Here at The Bull we have a side-by-side Broker Comparison Listing and detailed reviews of each broker.
eToro makes virtually every “Best Broker” finder site online today. The site has a comprehensive set of investor education courses and coverage of investing topics of interest.
Interactive Brokers also has an exhaustive list of educational topics in video and article format and in interactive trading labs.
Finally, AvaTrade is yet another reputable online broker with a full suite of educational resources, catering to new investors.
These three and other brokers featured on our website offer demo accounts for practice trading. Here is the best place to test the broker site’s coverage of a given stock’s dividend history and performance metrics.
As opposed to the US “double taxation” system over dividend payments, Australian investors are protected with the optional system of franking credits. In Australia, corporations pay taxes on the earnings from which they extract dividend payments, but they have the option to pay what individual investors would be responsible for in a double taxation system. A corporation that fully franks its dividends pays the government what it’s due, issuing a franking credit to the investor for the amount—partial franking issues franking credits for the percentage of the total paid by the company. Unfranked dividends in Australia are subject to double taxation.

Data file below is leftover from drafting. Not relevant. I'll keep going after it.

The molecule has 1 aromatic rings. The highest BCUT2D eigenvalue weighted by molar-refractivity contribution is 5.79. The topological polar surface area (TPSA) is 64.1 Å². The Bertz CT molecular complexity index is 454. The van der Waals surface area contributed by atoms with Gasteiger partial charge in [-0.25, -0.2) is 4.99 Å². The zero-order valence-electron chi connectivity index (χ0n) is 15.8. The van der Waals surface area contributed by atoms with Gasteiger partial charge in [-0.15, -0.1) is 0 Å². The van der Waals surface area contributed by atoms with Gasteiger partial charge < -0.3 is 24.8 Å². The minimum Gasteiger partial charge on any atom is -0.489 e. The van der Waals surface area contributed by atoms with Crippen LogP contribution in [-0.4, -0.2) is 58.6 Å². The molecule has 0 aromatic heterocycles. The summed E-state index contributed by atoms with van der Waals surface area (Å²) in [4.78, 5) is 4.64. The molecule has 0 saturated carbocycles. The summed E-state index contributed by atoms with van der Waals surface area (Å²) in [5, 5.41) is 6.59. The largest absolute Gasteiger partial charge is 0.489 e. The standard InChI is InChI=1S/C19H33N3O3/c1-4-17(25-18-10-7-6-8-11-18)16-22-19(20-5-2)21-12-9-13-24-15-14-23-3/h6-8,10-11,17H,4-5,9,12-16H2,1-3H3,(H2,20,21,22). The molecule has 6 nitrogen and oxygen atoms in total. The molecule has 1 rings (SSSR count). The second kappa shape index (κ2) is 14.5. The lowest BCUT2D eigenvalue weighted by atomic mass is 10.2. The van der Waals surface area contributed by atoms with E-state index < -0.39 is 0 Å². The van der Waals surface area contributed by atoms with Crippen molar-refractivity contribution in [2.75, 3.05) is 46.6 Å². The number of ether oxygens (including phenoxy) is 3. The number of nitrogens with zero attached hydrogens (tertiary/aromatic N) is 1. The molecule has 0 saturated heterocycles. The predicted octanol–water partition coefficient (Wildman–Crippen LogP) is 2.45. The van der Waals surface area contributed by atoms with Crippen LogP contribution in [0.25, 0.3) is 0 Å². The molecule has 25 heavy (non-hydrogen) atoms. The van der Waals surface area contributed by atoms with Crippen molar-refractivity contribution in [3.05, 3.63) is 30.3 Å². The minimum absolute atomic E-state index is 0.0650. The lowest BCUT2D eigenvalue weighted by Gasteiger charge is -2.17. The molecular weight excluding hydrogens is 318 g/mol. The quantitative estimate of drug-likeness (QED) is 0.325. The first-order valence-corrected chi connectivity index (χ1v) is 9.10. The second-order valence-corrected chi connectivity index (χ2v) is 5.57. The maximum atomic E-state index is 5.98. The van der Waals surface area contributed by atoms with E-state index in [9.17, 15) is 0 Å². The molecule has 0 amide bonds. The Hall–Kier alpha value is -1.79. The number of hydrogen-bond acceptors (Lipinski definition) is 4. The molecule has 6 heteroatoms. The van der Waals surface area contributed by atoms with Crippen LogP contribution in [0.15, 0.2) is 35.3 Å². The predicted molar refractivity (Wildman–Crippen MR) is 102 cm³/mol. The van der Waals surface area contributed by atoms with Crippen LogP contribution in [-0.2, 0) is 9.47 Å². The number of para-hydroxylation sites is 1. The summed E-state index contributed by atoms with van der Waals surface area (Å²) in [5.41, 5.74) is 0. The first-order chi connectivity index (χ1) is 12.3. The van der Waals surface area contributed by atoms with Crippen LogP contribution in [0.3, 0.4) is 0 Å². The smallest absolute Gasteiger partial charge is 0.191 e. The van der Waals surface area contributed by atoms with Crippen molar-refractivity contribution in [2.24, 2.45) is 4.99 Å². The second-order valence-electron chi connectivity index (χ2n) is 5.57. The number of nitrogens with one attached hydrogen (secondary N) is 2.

The system has its critics and supporters, with the critics claiming the system benefits wealthier taxpayers; however, advocates point to the ability of all investors to boost their return on investment.